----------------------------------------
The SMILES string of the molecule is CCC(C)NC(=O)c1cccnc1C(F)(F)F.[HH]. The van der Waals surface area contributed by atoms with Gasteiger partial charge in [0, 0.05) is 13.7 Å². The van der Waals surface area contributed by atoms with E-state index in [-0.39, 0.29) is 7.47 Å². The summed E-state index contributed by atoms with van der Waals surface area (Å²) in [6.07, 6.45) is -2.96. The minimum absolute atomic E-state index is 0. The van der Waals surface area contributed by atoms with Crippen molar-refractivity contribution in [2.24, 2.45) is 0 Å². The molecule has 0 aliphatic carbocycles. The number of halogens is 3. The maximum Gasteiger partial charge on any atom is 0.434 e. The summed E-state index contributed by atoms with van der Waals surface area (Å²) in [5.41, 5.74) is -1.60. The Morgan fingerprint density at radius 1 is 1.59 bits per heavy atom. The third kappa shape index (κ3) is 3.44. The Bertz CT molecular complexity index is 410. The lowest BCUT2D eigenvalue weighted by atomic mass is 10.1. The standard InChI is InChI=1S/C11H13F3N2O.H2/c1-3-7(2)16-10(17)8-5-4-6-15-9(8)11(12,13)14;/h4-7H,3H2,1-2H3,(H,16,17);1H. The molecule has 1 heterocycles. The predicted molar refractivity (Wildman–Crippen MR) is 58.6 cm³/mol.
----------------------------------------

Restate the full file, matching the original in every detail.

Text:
The SMILES string of the molecule is CCC(C)NC(=O)c1cccnc1C(F)(F)F.[HH]. The van der Waals surface area contributed by atoms with Gasteiger partial charge in [0, 0.05) is 13.7 Å². The van der Waals surface area contributed by atoms with E-state index in [-0.39, 0.29) is 7.47 Å². The summed E-state index contributed by atoms with van der Waals surface area (Å²) in [6.07, 6.45) is -2.96. The minimum absolute atomic E-state index is 0. The van der Waals surface area contributed by atoms with Crippen molar-refractivity contribution in [2.24, 2.45) is 0 Å². The molecule has 0 aliphatic carbocycles. The number of halogens is 3. The maximum Gasteiger partial charge on any atom is 0.434 e. The summed E-state index contributed by atoms with van der Waals surface area (Å²) in [5.41, 5.74) is -1.60. The Morgan fingerprint density at radius 1 is 1.59 bits per heavy atom. The third kappa shape index (κ3) is 3.44. The Bertz CT molecular complexity index is 410. The lowest BCUT2D eigenvalue weighted by atomic mass is 10.1. The standard InChI is InChI=1S/C11H13F3N2O.H2/c1-3-7(2)16-10(17)8-5-4-6-15-9(8)11(12,13)14;/h4-7H,3H2,1-2H3,(H,16,17);1H. The molecule has 1 heterocycles. The predicted molar refractivity (Wildman–Crippen MR) is 58.6 cm³/mol.